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Escape Plan From a Borderline Woman

When Your Loved One Has Borderline Personality Disorder

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Borderlines are notoriously difficult patients. Most experienced therapists are likely to have several stories to share about borderline personalities who caused no end of problems. Because borderlines often appear at first glance healthier than they really are, therapy often focuses on some apparently simple issue, only to become increasingly complex over time. In fact, simply establishing an alliance can prove extraordinarily difficult. A large proportion just quit therapy, citing problems with the therapist, who is then devalued just like many others. Those who do continue may require repeated hospitalization as indicated by the strength of the impulse for self-mutilation or suicide. Nevertheless, it is also true that borderline pathology is a matter of degree, and treatment with less severe patients is often highly gratifying. Many borderlines have a range of highly developed social skills, along with an intrinsic motivation to restrain contrary and troublesome impulses. Therapeutic gains can lead to extended periods of productive functioning and interpersonal harmony, which provide the therapist with an unusual opportunity to see therapeutic goals realized.

Therapeutic Traps

One of the fundamental principles of therapy holds that interpersonal pathologies are recaptured in the therapeutic relationship itself. For the borderline personality, this means high expectations for nurturance from the therapist, inevitably followed by distorted perceptions of the therapeutic relationship and periods of intense anger and manipulation. Borderlines not only idealize and then devalue the therapist but also bring into therapy threats of suicide and, sometimes, frequent and repeated self-mutilation, dramatic physical evidence of psychopathology. Clinicians who treat borderlines should carefully monitor their own countertransference feelings to maintain a healthy level of detachment from the emotional lability and intensity to which every session is susceptible. In fact, many clinicians find it necessary to limit the number of borderline patients in their caseload. Otherwise, they risk therapeutic burnout, dreading sessions with their borderline patients and even finding that their countertransference feelings overflow into other subsequent therapy sessions. Another common trap is failure to maintain personal boundaries, creating a vicious circle of chronic giving-in to the borderline's demands for increased attention and nurturance (Benjamin, 1996).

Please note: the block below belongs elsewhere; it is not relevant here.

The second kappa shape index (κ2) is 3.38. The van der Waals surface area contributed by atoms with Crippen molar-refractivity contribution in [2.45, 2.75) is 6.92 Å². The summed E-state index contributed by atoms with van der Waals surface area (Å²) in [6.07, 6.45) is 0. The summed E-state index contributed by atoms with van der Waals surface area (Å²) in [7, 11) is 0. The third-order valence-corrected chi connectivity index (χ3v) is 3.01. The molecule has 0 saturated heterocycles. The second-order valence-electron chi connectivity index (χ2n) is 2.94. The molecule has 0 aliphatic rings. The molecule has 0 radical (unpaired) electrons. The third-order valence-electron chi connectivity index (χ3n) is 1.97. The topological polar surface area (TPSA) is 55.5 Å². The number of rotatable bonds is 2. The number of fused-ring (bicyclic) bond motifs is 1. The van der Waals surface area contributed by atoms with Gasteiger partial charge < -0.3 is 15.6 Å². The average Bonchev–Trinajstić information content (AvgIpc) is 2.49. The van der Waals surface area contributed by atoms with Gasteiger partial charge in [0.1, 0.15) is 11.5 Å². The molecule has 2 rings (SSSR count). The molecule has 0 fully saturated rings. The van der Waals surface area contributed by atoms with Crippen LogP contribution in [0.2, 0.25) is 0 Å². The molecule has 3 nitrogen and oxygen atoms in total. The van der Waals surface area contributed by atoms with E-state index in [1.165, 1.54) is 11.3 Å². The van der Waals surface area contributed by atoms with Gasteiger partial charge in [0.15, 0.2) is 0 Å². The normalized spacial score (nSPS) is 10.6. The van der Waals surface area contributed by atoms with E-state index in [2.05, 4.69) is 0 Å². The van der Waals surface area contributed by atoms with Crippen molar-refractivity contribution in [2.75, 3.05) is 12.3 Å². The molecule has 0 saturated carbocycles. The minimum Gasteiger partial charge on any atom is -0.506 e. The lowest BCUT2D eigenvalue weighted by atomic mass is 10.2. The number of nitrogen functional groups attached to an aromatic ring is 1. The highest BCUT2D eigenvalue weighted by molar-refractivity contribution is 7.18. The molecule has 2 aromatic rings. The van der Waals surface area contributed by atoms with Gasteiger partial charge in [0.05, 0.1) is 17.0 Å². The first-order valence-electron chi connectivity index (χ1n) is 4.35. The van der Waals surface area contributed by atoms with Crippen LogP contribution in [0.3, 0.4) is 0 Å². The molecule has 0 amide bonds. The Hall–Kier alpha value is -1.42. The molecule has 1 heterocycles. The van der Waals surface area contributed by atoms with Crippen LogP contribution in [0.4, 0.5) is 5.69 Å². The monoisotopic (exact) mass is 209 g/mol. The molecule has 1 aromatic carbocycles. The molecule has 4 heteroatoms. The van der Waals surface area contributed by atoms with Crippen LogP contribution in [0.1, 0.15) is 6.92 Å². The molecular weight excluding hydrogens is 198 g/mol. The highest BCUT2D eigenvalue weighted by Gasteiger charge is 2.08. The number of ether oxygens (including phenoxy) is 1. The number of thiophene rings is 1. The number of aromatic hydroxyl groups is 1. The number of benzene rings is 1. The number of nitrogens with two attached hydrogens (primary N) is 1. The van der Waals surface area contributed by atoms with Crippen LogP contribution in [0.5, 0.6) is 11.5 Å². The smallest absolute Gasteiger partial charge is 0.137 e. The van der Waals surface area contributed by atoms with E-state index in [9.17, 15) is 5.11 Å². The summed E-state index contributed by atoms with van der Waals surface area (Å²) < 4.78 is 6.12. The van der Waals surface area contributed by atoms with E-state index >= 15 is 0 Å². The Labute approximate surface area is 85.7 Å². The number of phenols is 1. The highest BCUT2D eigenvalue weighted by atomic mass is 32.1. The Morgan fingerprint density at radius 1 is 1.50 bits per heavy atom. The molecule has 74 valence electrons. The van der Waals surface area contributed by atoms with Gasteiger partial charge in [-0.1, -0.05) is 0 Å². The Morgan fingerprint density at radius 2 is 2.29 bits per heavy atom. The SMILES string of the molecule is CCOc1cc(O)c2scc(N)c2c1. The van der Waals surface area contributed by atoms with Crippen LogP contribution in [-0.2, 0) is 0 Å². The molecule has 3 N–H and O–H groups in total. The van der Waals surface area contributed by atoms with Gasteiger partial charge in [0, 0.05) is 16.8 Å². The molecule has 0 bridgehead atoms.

Another potential problem lies in neglecting the importance of comorbid personality disorders. In the DSM, the borderline personality disorder is a heterogeneous collection defined by both symptoms and personality traits. Subjects often present as a more severe variant of some other personality disorder, particularly the negativistic, depressive, histrionic, and avoidant. Because the borderline personality can be considered a level of personality organization, for any given individual, the meaning of his of her particular symptoms and Axis I disorders is often decipherable only in the context of comorbid personality disorders. In other words, self-mutilation in a borderline client with dependent and masochistic features may have a different meaning than self-mutilation in a borderline client with histrionic features. Because the borderline category is less homogeneous than other personality disorders, treatment cannot as easily proceed on the basis of a borderline diagnosis alone.

Many therapists worry that depression and explosive hostility, which often signify acute breaks with reality, can lead to a more permanent decompensatory process. Among the early signs of a growing breakdown are marked periods of discouragement and persistent dejection. At this phase, therapists are advised to shift into a more supportive mode, while maintaining boundaries and avoiding blatant manipulations. Because many therapists feel burdened and frustrated by their borderline subjects, they may be tempted to react dismis-sively, with the implicit message to "just snap out of it." Such reactions represent a snapshot of the borderline's history and current interpersonal relationships, where demands are made to function, whatever the individual's mental state (Linehan, 1993). If the therapist is perceived in the same way, regression may accelerate. A consistent and appropriate level

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